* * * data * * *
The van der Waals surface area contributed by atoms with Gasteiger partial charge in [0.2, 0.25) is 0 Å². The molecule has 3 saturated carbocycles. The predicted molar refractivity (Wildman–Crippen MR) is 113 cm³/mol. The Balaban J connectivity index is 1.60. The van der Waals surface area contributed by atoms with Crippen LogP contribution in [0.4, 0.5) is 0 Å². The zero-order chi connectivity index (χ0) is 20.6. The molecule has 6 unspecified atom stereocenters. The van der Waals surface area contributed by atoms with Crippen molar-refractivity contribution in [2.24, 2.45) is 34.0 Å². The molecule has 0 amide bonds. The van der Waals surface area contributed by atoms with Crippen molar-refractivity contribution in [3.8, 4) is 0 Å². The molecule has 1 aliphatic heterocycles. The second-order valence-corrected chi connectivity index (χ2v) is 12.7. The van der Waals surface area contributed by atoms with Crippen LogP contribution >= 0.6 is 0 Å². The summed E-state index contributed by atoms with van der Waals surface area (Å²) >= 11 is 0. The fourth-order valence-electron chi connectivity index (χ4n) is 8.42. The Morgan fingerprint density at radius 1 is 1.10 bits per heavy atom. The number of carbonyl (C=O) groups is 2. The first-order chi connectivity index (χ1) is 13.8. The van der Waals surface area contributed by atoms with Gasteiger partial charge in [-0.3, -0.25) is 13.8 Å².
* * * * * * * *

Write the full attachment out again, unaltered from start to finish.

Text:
The van der Waals surface area contributed by atoms with Gasteiger partial charge in [0.2, 0.25) is 0 Å². The molecule has 3 saturated carbocycles. The predicted molar refractivity (Wildman–Crippen MR) is 113 cm³/mol. The Balaban J connectivity index is 1.60. The van der Waals surface area contributed by atoms with Crippen LogP contribution in [0.4, 0.5) is 0 Å². The zero-order chi connectivity index (χ0) is 20.6. The molecule has 6 unspecified atom stereocenters. The van der Waals surface area contributed by atoms with Crippen molar-refractivity contribution in [2.24, 2.45) is 34.0 Å². The molecule has 0 amide bonds. The van der Waals surface area contributed by atoms with Crippen molar-refractivity contribution in [3.8, 4) is 0 Å². The molecule has 1 aliphatic heterocycles. The second-order valence-corrected chi connectivity index (χ2v) is 12.7. The van der Waals surface area contributed by atoms with Crippen LogP contribution >= 0.6 is 0 Å². The summed E-state index contributed by atoms with van der Waals surface area (Å²) >= 11 is 0. The fourth-order valence-electron chi connectivity index (χ4n) is 8.42. The Morgan fingerprint density at radius 1 is 1.10 bits per heavy atom. The number of carbonyl (C=O) groups is 2. The first-order chi connectivity index (χ1) is 13.8. The van der Waals surface area contributed by atoms with Gasteiger partial charge in [-0.3, -0.25) is 13.8 Å².